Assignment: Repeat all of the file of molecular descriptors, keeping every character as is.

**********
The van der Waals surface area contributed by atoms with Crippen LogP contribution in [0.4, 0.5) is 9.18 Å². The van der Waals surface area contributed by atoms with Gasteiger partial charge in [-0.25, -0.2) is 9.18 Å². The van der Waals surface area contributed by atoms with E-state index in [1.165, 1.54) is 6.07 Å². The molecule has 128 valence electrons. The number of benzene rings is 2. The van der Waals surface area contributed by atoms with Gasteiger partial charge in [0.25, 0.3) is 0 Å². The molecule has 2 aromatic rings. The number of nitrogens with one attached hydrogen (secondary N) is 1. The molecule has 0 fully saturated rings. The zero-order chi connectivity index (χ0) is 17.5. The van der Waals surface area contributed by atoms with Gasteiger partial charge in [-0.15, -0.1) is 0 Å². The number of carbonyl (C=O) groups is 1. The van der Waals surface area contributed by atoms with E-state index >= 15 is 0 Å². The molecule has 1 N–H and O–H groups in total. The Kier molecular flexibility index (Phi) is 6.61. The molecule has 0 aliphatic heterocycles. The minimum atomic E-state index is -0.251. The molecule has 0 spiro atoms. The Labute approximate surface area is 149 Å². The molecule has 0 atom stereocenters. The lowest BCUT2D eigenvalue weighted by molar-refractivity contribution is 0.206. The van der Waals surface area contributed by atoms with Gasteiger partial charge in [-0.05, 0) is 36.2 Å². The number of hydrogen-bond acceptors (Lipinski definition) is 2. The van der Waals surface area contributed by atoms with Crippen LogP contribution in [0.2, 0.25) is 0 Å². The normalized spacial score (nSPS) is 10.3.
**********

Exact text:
The van der Waals surface area contributed by atoms with Crippen LogP contribution in [0.4, 0.5) is 9.18 Å². The van der Waals surface area contributed by atoms with Gasteiger partial charge in [-0.25, -0.2) is 9.18 Å². The van der Waals surface area contributed by atoms with E-state index in [1.165, 1.54) is 6.07 Å². The molecule has 128 valence electrons. The number of benzene rings is 2. The van der Waals surface area contributed by atoms with Gasteiger partial charge in [0.25, 0.3) is 0 Å². The molecule has 2 aromatic rings. The number of nitrogens with one attached hydrogen (secondary N) is 1. The molecule has 0 fully saturated rings. The zero-order chi connectivity index (χ0) is 17.5. The van der Waals surface area contributed by atoms with Gasteiger partial charge in [-0.15, -0.1) is 0 Å². The number of carbonyl (C=O) groups is 1. The van der Waals surface area contributed by atoms with E-state index >= 15 is 0 Å². The molecule has 1 N–H and O–H groups in total. The Kier molecular flexibility index (Phi) is 6.61. The molecule has 0 aliphatic heterocycles. The minimum atomic E-state index is -0.251. The molecule has 0 spiro atoms. The Labute approximate surface area is 149 Å². The molecule has 0 atom stereocenters. The lowest BCUT2D eigenvalue weighted by molar-refractivity contribution is 0.206. The van der Waals surface area contributed by atoms with Gasteiger partial charge in [-0.05, 0) is 36.2 Å². The number of hydrogen-bond acceptors (Lipinski definition) is 2. The van der Waals surface area contributed by atoms with Crippen LogP contribution in [0.2, 0.25) is 0 Å². The normalized spacial score (nSPS) is 10.3.